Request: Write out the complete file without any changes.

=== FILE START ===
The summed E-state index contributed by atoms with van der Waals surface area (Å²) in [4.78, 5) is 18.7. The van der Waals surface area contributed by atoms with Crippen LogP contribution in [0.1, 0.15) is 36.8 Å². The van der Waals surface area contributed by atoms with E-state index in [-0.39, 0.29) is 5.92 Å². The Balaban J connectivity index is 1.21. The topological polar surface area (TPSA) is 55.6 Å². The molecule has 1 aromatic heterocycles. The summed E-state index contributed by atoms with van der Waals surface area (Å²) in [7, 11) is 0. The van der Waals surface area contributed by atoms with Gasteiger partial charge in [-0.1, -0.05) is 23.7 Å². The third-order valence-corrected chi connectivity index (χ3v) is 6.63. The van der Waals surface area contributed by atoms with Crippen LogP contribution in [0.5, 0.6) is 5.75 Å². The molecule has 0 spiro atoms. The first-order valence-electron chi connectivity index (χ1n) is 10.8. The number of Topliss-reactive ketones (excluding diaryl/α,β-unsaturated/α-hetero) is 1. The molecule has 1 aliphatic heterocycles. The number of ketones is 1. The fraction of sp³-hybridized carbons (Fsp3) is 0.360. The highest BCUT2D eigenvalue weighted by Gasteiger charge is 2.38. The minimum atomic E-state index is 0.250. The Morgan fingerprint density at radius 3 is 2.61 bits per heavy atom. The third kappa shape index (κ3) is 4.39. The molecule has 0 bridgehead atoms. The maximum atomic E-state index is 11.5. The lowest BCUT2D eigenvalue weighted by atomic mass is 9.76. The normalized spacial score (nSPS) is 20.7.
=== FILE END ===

The summed E-state index contributed by atoms with van der Waals surface area (Å²) in [4.78, 5) is 18.7. The van der Waals surface area contributed by atoms with Crippen LogP contribution in [0.1, 0.15) is 36.8 Å². The van der Waals surface area contributed by atoms with E-state index in [-0.39, 0.29) is 5.92 Å². The Balaban J connectivity index is 1.21. The topological polar surface area (TPSA) is 55.6 Å². The molecule has 1 aromatic heterocycles. The summed E-state index contributed by atoms with van der Waals surface area (Å²) in [7, 11) is 0. The van der Waals surface area contributed by atoms with Gasteiger partial charge in [-0.1, -0.05) is 23.7 Å². The third-order valence-corrected chi connectivity index (χ3v) is 6.63. The van der Waals surface area contributed by atoms with Crippen LogP contribution in [0.5, 0.6) is 5.75 Å². The molecule has 0 spiro atoms. The first-order valence-electron chi connectivity index (χ1n) is 10.8. The number of Topliss-reactive ketones (excluding diaryl/α,β-unsaturated/α-hetero) is 1. The molecule has 1 aliphatic heterocycles. The number of ketones is 1. The fraction of sp³-hybridized carbons (Fsp3) is 0.360. The highest BCUT2D eigenvalue weighted by Gasteiger charge is 2.38. The minimum atomic E-state index is 0.250. The Morgan fingerprint density at radius 3 is 2.61 bits per heavy atom. The third kappa shape index (κ3) is 4.39. The molecule has 0 bridgehead atoms. The maximum atomic E-state index is 11.5. The lowest BCUT2D eigenvalue weighted by atomic mass is 9.76. The normalized spacial score (nSPS) is 20.7.